North America is home to half of the world’s operational CCUS capacities. Most of these are located in the US. Not only does the US have a sizeable natural gas market, its government’s policies are exceptionally supportive of CCUS usage. For example, the 45Q tax credit allocates $50 per tonne for every tonne of CO2 stored underground.
On the other side of the Atlantic, the UK and Norway are significant entries in the carbon capture market. While the UK is looking to produce blue hydrogen with H2H Saltend at Humberside, Norway’s Longship carbon capture project and its associated Northern Lights transport and storage scheme is stated to store 1.5 million tonnes of carbon a year by 2024. Iceland’s Orca Direct Air Capture (DAC) plant captures 900 tonnes.
Developments in Carbon Capture CleanTech
Most of the carbon captured today involves liquid absorption in amine-based solvents, but there are newer technologies around the corner. No clear winner has emerged so far. However, these developments – which range from using non-amine solvents or solid sorbents to using membranes for carbon capture – seem highly promising.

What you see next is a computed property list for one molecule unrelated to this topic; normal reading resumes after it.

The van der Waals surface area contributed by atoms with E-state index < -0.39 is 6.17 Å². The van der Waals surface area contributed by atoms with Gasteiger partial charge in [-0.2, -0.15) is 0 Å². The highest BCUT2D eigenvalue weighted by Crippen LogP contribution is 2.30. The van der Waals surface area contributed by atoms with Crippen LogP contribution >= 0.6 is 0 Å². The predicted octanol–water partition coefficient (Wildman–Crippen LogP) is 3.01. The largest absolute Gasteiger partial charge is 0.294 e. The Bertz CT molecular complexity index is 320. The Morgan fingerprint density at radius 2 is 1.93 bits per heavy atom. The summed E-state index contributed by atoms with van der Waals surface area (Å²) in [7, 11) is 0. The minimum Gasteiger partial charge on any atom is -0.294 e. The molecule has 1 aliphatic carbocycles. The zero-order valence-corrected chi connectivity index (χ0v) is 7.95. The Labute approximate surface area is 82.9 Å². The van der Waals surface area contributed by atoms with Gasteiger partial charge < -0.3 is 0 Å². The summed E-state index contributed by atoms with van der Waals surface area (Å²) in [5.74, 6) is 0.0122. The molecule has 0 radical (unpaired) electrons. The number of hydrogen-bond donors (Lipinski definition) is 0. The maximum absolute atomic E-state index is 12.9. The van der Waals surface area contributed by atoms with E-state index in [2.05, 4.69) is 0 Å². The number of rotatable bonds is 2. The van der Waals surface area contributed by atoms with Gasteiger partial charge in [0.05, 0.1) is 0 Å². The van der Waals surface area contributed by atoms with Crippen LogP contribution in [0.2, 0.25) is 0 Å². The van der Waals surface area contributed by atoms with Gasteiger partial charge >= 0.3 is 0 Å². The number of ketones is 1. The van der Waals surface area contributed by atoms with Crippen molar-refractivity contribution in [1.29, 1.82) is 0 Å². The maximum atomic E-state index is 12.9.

For instance, Canada’s Svante is looking to establish its new carbon capture technology in hard-to-abate sectors like cement and steel industries. The company’s CCUS product uses a structured solid sorbent to bind the CO2 – this sorbent is placed in a rotating column where it captures the gas and releases it in a concentrated form upon exposure to steam. Similarly, Italy’s Saipem is building what it calls an “industrial lung”, a carbon capture technology that uses naturally occurring enzymes to extract the CO2 from flue gases, following which it purifies the CO2.
High Cost: the biggest challenge
Retrofitting active facilities with carbon capture technologies tends to be a very expensive process. Each facility is built differently and may not support emissions-monitoring. This escalates the costs associated with installing or modifying any CCUS technology. So high is the cost barrier in implementing CCUS that some facilities have had to shut down or face setbacks due to threatened commercial viability. One of the world’s largest CCUS plants – the Petra Nova facility, located in Texas – had to cease operations in 2020 due to Covid-19 driven oil price decrease.
Carbon Taxes and Tariffs are Key
CCUS is a must for achieving net-zero global emissions by 2050. Although 141 carbon capture plants are under development, the IEA predicts that the current capacity needs to be scaled up by 100 times in the next 30 years. For this, newer economic and policy incentives are necessary. The amendment to the EU’s Trans-European Networks for Energy Regulation, by ensuring the development of more CO2 transportation facilities, is a step in this direction. What would also spark global carbon capture adoption is the wider implementation of carbon taxes and carbon tariffs. These policy changes, among others, will pave the way for the growth of CCUS.